When I was a child we celebrated the birth of Christ at Christmas. We always had a visit from Santa Clause, too. It was a two-sided coin in our house.
My father and grandfather took me for a ride to see the beautiful decorations in Pasadena, California. Interestingly, when we arrived home, Santa had already been there. My mother and grandmother had seen him, but I always just missed him.
One year I heard him on the roof. Bells were tinkling and I just knew the sound came from bells hanging from Donner’s or Blitzen’s neck. My sister and I shared a room and I woke her to tell her about our visitor. She told me to “shut up and go back to sleep” because the bells were from something she’d been wearing that fell off her bed. Hmph!
However, the best story I heard came from my father. At around seven years old, my daughter decided there was no Santa. I mentioned it to my father and he sat her down to tell her why he knew there was a Santa Clause.
When he was a boy in Kansas, every year the family would take the buckboard through the snow to his grandparents’ house. The kids would sleep in the loft and await Santa’s visit. One particular year, while the other children fell asleep, my father was wide awake, tossing and turning.
He finally sat up and peeked out the window. The snow on the ground had a blue cast caused by the moon. It was so bright out for nighttime. The trees waved their branches slowly back and forth, but there was no sound of leaves rustling. The leaves had fallen off the trees earlier in the year, of course. He could see the wagon sitting beside the house, and he thought he heard the horses snort even though they were in the barn.
He watched as a rabbit ran across the snow, hoping there weren’t any critters lying in wait. The rabbit made it safely into the brush and my father let out the breath he hadn’t realized he was holding.
That was when he heard a noise. It sounded like horses gently stomping their feet in the snow. He turned and glanced at the barn, but the doors were closed and there wasn’t a horse in sight. Slowly, very slowly, he raised his eyes toward the ceiling. The sound was coming from the rooftop. He knew with all his heart that Santa had arrived. He lowered his head to his pillow, closing his eyes tightly, hoping Santa would think he was asleep – and he waited. He didn’t hear a thing again until there was a whooshing sound from outside.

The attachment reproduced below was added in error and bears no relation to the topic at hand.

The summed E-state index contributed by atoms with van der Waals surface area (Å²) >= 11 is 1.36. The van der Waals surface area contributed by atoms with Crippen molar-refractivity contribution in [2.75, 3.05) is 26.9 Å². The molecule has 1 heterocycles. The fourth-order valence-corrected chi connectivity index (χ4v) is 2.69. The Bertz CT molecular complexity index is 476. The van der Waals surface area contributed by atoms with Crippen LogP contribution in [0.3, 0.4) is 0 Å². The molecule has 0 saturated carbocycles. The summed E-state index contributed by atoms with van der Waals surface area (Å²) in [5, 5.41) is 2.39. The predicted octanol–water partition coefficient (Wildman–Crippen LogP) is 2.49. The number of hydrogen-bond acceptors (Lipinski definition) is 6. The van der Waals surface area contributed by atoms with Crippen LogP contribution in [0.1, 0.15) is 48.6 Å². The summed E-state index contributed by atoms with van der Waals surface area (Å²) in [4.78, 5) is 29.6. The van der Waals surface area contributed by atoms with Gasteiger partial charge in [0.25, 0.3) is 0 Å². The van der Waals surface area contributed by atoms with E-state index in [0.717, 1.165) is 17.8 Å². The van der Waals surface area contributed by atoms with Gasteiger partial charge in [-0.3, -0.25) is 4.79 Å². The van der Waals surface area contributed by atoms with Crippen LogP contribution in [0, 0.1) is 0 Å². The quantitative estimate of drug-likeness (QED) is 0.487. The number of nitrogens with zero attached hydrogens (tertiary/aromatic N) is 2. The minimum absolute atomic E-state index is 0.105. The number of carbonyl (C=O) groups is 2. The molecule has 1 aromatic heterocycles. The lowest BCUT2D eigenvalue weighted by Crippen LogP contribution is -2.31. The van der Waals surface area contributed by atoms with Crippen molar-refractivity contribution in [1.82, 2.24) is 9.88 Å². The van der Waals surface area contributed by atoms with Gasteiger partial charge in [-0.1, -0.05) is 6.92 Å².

Jumping up he looked out the window and saw what looked like Santa in his sleigh with reindeer pulling it, just as it passed by the blue moon. He knew no one would believe him, but he also knew he’d been privileged that night to see Santa Clause going about his business.
Well, of course my daughter’s Grandpa wouldn’t make anything up, so she went to bed that night in anticipation of a visit from the Jolly Old Elf.
My dad and I talked later and he said he didn’t know what he actually saw that night, but whatever it was, it really looked like Santa and his reindeer.
I thought about Christmas and what it means to me before I wrote this, and then I remembered my favorite decoration. It’s a figurine of Santa Clause, hat in hand, kneeling and showing his love to the baby Jesus.
So when you tell your children about St. Nicolas, be sure you tell them about the real meaning of Christmas first. Tell them about the child who came to teach us, to love us, and to care for us.
Talk to them about caring for each other. In these difficult times, it’s warmed my heart to hear about people paying for other people’s layaway items without asking for recognition. They just wanted to help someone who was having a difficult time. I watch when people drop money in the bucket outside of stores, and as others pull names off a Christmas tree in a store to buy a gift for a child they don’t know. Toys for Tots? Awesome! Food delivered for Christmas dinner? Someone – many someones – helped out again.
Until next time, unpolitically correct Me wishes you a Very Merry Christmas, and please, remember the real reason for the season. He loves you, and so do I.
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